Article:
While Porsche’s history cannot be conceived without the 901, that would later be called the 911, the contribution of the Porsche 902, that would later become the 912 was just as relevant to the brand.
After 16 years of production of Porsche’s flagship model, the 356, was to be replaced by the newer, more advanced 901 (911) model. The changes were very significant, it had been completely re-designed, it was powered by a newly designed six-cylinder engine, and it was offering newer optionals and features. All this also meant that production costs would drive 901 retail prices significantly higher than the 356’s (Ca. 14.500 DM), announcing after the 1963 Frankfurt Motor Show a retail price of 21,900 Deutschmarks.
The first feedback from customers on the 911 was not as positive as expected. To assure sufficient sales, Porsche directives came up with the idea to introduce a 4-cylinder, less-sophisticated version of the car, to be known as the 902 (912). They also made optional some features standard to the 901’s. Offering a much more competitive price tag, very close to the one of the 356, customers had the chance to enjoy Porsche’s latest at a much more affordable price, and those who had doubts on the newly-designed 6-cylinder engine of the 911, were given an option. The retail price of the 912 would become of 16,520 DM.
Such was the importance Porsche gave to the 902, that gave them the same series of 5-digit VIN numbers as the 901, interleaving consecutive numbers, instead of the 6-digit ones on the production 911’s and 912’s. 901’s and 902’s were used indistinctly for development, some 902’s wore 901 engines and viceversa. After they had concluded its purpose for the factory, and if they had not been destroyed during testing, some prototypes were scrapped by the factory and others sold to employees.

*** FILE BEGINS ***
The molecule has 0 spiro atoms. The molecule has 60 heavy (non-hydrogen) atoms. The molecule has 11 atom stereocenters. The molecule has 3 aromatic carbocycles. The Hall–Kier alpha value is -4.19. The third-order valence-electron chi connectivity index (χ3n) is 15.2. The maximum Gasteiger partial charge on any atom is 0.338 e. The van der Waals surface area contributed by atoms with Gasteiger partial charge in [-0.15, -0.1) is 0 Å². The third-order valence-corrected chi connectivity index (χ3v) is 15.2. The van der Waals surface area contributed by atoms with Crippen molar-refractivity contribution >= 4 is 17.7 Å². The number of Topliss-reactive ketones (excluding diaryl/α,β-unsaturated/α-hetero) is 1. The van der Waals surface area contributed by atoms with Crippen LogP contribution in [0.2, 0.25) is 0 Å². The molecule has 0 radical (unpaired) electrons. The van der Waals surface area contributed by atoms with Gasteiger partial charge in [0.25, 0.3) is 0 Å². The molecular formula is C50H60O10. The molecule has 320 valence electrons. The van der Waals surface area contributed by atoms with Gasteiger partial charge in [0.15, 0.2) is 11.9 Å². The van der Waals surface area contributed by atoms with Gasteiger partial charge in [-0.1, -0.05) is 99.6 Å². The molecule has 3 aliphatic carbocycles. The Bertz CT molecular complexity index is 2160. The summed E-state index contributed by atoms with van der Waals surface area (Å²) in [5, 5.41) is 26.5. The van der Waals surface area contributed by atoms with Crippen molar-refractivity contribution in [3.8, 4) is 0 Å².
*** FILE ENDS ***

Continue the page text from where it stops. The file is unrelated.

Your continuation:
This surviving Prototype was sold to a private individual, Herr. Uwe Nemes, from Gerlingen, Germany, on May 12th 1967. The car was first registered with number plate LEO AY5.
Years after, the car was sold and sent to the USA, where at some point would be linked to the Porsche Brumos collection. At that time, the beginning of the 90’s, reputed Porsche conneisseur and restorer Dennis Frick, from Europa Macchina, was commissioned the restoration of 13394. It was also at that time, where Mr. Frick was asked by Don Meluzzio, the owner of 901 Prototype #13327, or as many call it, “Barbarossa” to restore his car.
Performing a top-quality restoration in a classic car is never an easy task, but it becomes even more difficult when it is a Prototype, as most of what’s presented in it is hand-crafted or specially made for it. Mr. Frick travelled to the Porsche factory to gather all information regarding 13394. Said by his own words, this is what he found out:
“This prototype has several features not found on production 912 Porsches. Its mechanical sunroof is operated by a crank handle, which employs spur and bevel gears, enabling the sunroof panel to lower and slide forward. (The production 911/912 sunroof, in contrast, is electric; it lowers and opens to the rear.) Because of its unusual sunroof design, this car has, concealed behind the headliner, hand-formed wooden platforms for the sun visors. A similarly shaped block supports the interior mirror. In the dashboard, three gauges with 356 style bezel are fitted. Also in evidence is a hand-cut steering lock, suggesting that such devices were tested on this vehicle. In the trunk are six sturdy hooks, two fastened to each of the inner fender wells, and two attached to the latch plate. The hooks are held in place by sheet metal screws, indicating that this was the first car so equipped. (A few very early production cars have similar hooks welded in position.) Members of the factory vehicle research team active during the 901/902 development state that they often fitted the four cylinder prototypes with extra fuel containers in the trunk for long distance testing. It is though that the six hooks were initially installed for this purpose.”
“Additionally, it is believed that some long distance testing of chassis components was done utilizing this car. The engine is an air-cooled, horizontally opposed, 1.6 Liter pushrod four cylinder unit producing 95 DIN horsepower, taken unaltered from the 356 SC.”
After its restoration, it was displayed in several Concourses and events. It took first in class at Amelia Island. It was then sold to a private gentleman, from Massachussets, Mr. Adrian Vanzon in 2006. In 2013 it was brought back to Europe, where it has been part of a collection since.